What is subcooling?
The term "subcooling" has different meanings depending on the industry. In the medical field, it is viewed as a threatening and negative concept. In refrigeration and cooling technology, on the other hand, the situation is exactly the opposite: a significant level of subcooling is desirable.
Subcooling pertains to the state of the refrigerant in the refrigerant circuit. In a refrigeration system, subcooling is important because it leads to an improved energy balance of the system and protects certain components, thus ensuring the longevity of the refrigeration system.
How is refrigerant subcooled?
Subcooling occurs after the refrigerant has undergone its condensation process through the condenser, settled and formed a reserve in the refrigerant collector. After the refrigerant collector, the liquid refrigerant passes through another heat exchanger, where it is brought to a temperature below its saturation point (the boiling point at a given pressure). The use of an additional subcooler achieves this effect.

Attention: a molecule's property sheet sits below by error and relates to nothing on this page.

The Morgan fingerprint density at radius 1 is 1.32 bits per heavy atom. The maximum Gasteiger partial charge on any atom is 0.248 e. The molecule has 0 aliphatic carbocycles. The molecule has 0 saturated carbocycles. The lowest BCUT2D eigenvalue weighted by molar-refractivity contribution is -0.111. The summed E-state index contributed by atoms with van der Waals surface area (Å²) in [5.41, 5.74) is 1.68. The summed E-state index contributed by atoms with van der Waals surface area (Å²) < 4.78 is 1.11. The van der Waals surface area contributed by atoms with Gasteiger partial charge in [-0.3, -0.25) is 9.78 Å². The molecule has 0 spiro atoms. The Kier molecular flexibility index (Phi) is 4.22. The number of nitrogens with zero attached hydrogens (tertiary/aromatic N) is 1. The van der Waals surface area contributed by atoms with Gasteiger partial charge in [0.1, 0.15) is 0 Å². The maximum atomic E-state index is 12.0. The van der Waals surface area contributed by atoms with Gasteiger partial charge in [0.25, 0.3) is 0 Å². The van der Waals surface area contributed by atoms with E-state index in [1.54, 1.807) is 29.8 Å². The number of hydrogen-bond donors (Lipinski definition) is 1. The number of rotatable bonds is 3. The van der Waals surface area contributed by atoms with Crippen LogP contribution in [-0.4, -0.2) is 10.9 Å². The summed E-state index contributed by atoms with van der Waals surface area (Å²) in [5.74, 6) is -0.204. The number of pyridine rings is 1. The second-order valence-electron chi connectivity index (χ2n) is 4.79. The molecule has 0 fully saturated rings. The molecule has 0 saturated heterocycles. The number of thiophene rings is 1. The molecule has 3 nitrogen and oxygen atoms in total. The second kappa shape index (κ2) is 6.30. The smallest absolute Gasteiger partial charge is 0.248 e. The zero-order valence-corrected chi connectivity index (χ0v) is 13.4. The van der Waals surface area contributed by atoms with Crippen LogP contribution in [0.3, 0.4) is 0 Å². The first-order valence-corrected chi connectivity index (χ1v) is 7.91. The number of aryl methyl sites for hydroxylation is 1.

In a refrigeration system, it must be ensured that the refrigerant is entirely in a liquid state before the expansion device (injection valve). The transition from a liquid to a gaseous state should only occur in the evaporator. If the refrigerant is not completely liquid before the injection valve, it has a significant impact on the performance and efficiency of the refrigeration system.
How does pre-evaporation occur?
Pre-evaporation in a refrigeration system occurs when the pressure above the liquid refrigerant decreases. The saturation pressure is undershot, and the refrigerant starts to boil. This can occur due to pressure fluctuations in system operation or pressure drops in pipelines and components. Especially in vertical pipes, there is a natural pressure drop due to the difference in elevation, resulting in a significant pressure drop.
To prevent the problem of pre-evaporation and maintain the efficiency of the refrigeration system, adequate subcooling is essential.